By Caitlin McFall
Sen. Marsha Blackburn, R-Tenn., spoke on the third night of the Republican National Convention and drew a line between Democrats and Republicans in their responses to the crises that have hit the United States in recent times.
Blackburn condemned the Democrats’ stances on the coronavirus, the role of police and China.
“If the Democrats had their way, they would keep you locked in your house until you become dependent on the government for everything,” Blackburn said Wednesday night. “That sounds a lot like Communist China to me — maybe that’s why Joe Biden is so soft on them. Why Nancy Pelosi says that ‘China would prefer Joe Biden.’”
“Yeah, I bet they would,” she added.
Blackburn used the theme of heroes to tie her speech together, first applauding medical officials that have responded to the coronavirus pandemic.
She then pointed to police officers and military servicemen and women, whose sacrifice and bravery do not “fit into [the] narrative” of the more radical Democrats.
Some, she said, have even called for the deflating of Pentagon funding, as the U.S. presence in the Middle East has lessened. Rep. Barbara Lee. D-Calif., angered some Republicans on the Hill with a tweet she posted in June calling to “Defund the Pentagon budget.”
“As hard as Democrats try, they can’t cancel our heroes,” Blackburn said. “They can’t contest their bravery, and they can’t dismiss the powerful sense of service that lives deep in their souls.”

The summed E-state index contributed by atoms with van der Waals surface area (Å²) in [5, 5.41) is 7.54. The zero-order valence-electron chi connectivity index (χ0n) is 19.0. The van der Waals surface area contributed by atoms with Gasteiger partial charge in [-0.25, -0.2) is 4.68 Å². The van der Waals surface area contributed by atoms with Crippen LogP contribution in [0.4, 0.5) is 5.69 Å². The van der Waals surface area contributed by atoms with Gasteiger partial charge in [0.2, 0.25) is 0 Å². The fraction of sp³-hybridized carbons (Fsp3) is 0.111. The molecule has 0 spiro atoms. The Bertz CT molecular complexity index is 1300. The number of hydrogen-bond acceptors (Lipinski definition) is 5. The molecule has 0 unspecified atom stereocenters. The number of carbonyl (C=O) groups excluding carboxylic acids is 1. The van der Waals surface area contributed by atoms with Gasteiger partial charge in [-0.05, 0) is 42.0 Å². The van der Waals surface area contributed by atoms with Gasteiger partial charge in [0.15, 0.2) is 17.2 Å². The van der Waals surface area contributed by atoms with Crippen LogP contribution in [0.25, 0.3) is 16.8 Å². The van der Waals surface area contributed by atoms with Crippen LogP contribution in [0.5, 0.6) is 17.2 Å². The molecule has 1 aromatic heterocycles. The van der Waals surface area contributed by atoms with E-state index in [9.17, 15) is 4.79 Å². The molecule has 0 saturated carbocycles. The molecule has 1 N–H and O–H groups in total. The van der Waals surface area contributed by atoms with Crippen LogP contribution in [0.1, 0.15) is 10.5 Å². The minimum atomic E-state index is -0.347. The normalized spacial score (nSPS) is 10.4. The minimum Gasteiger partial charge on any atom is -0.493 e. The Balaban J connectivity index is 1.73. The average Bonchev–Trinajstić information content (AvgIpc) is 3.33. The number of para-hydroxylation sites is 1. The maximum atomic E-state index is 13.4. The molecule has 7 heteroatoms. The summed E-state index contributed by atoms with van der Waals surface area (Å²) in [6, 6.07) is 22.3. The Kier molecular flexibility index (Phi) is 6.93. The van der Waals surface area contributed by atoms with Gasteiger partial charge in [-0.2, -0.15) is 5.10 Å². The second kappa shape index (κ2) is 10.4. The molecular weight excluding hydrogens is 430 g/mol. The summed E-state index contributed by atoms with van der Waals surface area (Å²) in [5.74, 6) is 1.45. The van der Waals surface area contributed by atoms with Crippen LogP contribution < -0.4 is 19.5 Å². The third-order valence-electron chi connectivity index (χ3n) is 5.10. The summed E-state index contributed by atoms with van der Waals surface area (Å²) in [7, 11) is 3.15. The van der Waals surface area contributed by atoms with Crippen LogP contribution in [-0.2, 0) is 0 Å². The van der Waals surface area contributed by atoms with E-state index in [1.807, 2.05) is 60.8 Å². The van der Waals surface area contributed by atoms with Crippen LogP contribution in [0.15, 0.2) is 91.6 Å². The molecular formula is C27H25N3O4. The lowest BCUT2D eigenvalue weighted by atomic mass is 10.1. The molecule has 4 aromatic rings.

Blackburn referred to the recent calls to “defund the police,” which some have interpreted literally, while other Democrats in Congress have called for redefining what police officers are responsible for and investing more heavily in community programs.
“Joe Biden, Kamala Harris, and their radical allies try to destroy these heroes, because if there are no heroes to inspire us — government can control us,” Blackburn said Wednesday night.
Biden has said he does not agree with calls to defund the police but supports redirecting some funds. He also outlined a $300-million investment in policing and called for funds to be diverted to outreach programs.
Harris, who is the first Black and South Asian female nominated for vice president on a major party ticket and has a reputation as hard on law and order, has grappled with the recent calls for defunding the police.
Harris has made a point to not go so far as calling to defund the police, but has welcomed the narrative questioning police funding.
“We’ve got to reexamine what we’re doing with American taxpayer dollars and ask the question: Are we getting the right return on our investment? Are we actually creating healthy and safe communities?” she said in a “Good Morning America” interview in June. “That’s a legitimate conversation and it requires a really critical evaluation.”
Blackburn endorsed President Trump for another term as president Wednesday night.
In conclusion of her speech she said, “I hope you will stand with me as we send him back for four more years with a clear message to the Democrats: you will never cancel our heroes.”